Per a report:
After we provided our WiFi password in the setup wizard, the router assigned our /e/OS de-Googled phone a local IP address and it started generating traffic.
The first DNS requests we see:
Surprisingly, the deGoogled phone’s first connection is to google.com. According to Google, the host android.clients.google.com serves the Google Play Store for periodical device registration, location, search for apps and many other functions. This is strange because we have a deGoogled phone without the Google Play Store. Later we found out that this request originates from microG, an open source re-implementation of Google’s proprietary core libraries and applications.
Then it connects to connectivity.ecloud.global which, according to /e/OS, replaces Android’s Google server connectivity check connectivitycheck.gstatic.com.
Can anyone at “e” comment on the connections and what info is shared rather than deflecting on the source of the report?
In addition to the connections made by the system itself, you should be aware that some google trackers inside apps are currently not yet blocked by Advanced Privacy (see this ticket on the bug tracker) and thus may show up on your router log.
If you want to block these connections as well, you may want to take additional measures such as using an app like Tracker Control or No Root Firewall. Running them on top of Advanced Privacy is possible since AP filters on the DNS level.
The log feature in these apps will also give you a better indication which components of the system connections originate from.
With regards to the Qualcomm issue, Gael released a statement in this thread.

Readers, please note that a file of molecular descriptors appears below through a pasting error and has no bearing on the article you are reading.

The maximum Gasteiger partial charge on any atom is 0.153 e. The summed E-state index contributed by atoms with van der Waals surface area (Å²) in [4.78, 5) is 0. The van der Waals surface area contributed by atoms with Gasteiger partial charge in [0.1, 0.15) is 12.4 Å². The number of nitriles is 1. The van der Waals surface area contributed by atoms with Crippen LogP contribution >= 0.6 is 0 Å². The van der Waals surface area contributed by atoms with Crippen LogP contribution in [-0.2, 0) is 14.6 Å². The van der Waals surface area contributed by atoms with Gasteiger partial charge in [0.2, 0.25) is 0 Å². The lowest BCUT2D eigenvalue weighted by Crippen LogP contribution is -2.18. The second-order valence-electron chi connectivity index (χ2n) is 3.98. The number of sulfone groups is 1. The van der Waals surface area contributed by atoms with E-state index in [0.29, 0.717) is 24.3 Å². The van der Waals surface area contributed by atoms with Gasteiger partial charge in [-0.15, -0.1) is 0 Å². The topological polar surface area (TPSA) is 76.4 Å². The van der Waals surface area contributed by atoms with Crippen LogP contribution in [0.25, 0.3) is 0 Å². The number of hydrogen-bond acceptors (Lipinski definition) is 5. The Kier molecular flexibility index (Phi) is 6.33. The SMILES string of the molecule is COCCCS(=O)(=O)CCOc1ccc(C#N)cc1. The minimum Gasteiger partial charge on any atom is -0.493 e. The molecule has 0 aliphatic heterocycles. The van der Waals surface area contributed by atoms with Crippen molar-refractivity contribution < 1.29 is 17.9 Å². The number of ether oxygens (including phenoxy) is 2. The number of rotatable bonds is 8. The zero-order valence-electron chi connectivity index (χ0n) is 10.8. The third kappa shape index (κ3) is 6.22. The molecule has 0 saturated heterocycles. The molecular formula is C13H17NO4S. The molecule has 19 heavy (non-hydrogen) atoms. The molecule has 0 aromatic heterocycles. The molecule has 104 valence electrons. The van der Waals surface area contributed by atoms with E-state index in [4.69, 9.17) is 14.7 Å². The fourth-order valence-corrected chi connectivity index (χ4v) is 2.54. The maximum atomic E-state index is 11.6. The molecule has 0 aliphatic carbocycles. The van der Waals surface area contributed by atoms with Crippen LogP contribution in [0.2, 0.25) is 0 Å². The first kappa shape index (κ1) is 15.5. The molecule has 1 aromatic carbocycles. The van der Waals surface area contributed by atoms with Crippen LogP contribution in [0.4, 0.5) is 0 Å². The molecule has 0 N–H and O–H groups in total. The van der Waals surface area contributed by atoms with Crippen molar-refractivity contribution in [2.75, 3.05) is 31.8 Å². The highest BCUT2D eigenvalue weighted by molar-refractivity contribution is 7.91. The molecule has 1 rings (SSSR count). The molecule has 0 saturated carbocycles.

This gitlab issue you are linking it’s closed despite the fact that the trackers are not blocked. I have to say I am disappointed, I was sure /e/ OS was protecting me from them.
I was a bit surprised that the issue was closed, too. There are a few other problems with the project as well, such as a lack of security updates for parts of the system that were discontinued by the original authors, such as the browser or the PDF viewer. It takes time to replace such components with ones that still get support, and it’s still a small team.
I see /e/ as a work in progress and as a beta stage project. There is a lot of potential, the team has made an incredible amount of progress and the system has now become the most usable alternative ROM for non-technical users to date. Also, it already does a better job at protecting users from tracking out of the box than stock Android or LineageOS.
But I agree that there is currently an issue with giving users a false sense of security and privacy and i hope these problems and the corresponding processes are addressed soon. Maybe the project just needs to grow a bit more before they have enough resources to get there.